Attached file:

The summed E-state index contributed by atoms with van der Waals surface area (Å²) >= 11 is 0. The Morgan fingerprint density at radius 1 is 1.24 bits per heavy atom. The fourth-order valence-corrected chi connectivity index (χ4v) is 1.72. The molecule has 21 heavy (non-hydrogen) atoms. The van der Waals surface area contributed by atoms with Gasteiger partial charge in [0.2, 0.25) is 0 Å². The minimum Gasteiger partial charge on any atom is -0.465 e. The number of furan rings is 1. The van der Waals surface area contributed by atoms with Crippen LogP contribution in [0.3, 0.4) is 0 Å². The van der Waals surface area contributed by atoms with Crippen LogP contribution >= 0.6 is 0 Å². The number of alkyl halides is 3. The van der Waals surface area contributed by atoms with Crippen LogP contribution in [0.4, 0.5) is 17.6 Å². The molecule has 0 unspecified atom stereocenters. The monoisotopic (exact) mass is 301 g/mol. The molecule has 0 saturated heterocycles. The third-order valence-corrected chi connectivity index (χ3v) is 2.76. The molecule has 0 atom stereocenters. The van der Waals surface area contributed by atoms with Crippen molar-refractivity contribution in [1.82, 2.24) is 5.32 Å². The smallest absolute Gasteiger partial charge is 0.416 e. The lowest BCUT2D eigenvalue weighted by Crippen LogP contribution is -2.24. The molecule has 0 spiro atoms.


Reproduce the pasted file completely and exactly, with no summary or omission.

The summed E-state index contributed by atoms with van der Waals surface area (Å²) >= 11 is 0. The Morgan fingerprint density at radius 1 is 1.24 bits per heavy atom. The fourth-order valence-corrected chi connectivity index (χ4v) is 1.72. The molecule has 21 heavy (non-hydrogen) atoms. The van der Waals surface area contributed by atoms with Gasteiger partial charge in [0.2, 0.25) is 0 Å². The minimum Gasteiger partial charge on any atom is -0.465 e. The number of furan rings is 1. The van der Waals surface area contributed by atoms with Crippen LogP contribution in [0.3, 0.4) is 0 Å². The van der Waals surface area contributed by atoms with Crippen LogP contribution >= 0.6 is 0 Å². The number of alkyl halides is 3. The van der Waals surface area contributed by atoms with Crippen LogP contribution in [0.4, 0.5) is 17.6 Å². The molecule has 0 unspecified atom stereocenters. The monoisotopic (exact) mass is 301 g/mol. The molecule has 0 saturated heterocycles. The third-order valence-corrected chi connectivity index (χ3v) is 2.76. The molecule has 0 atom stereocenters. The van der Waals surface area contributed by atoms with Crippen molar-refractivity contribution in [1.82, 2.24) is 5.32 Å². The smallest absolute Gasteiger partial charge is 0.416 e. The lowest BCUT2D eigenvalue weighted by Crippen LogP contribution is -2.24. The molecule has 0 spiro atoms.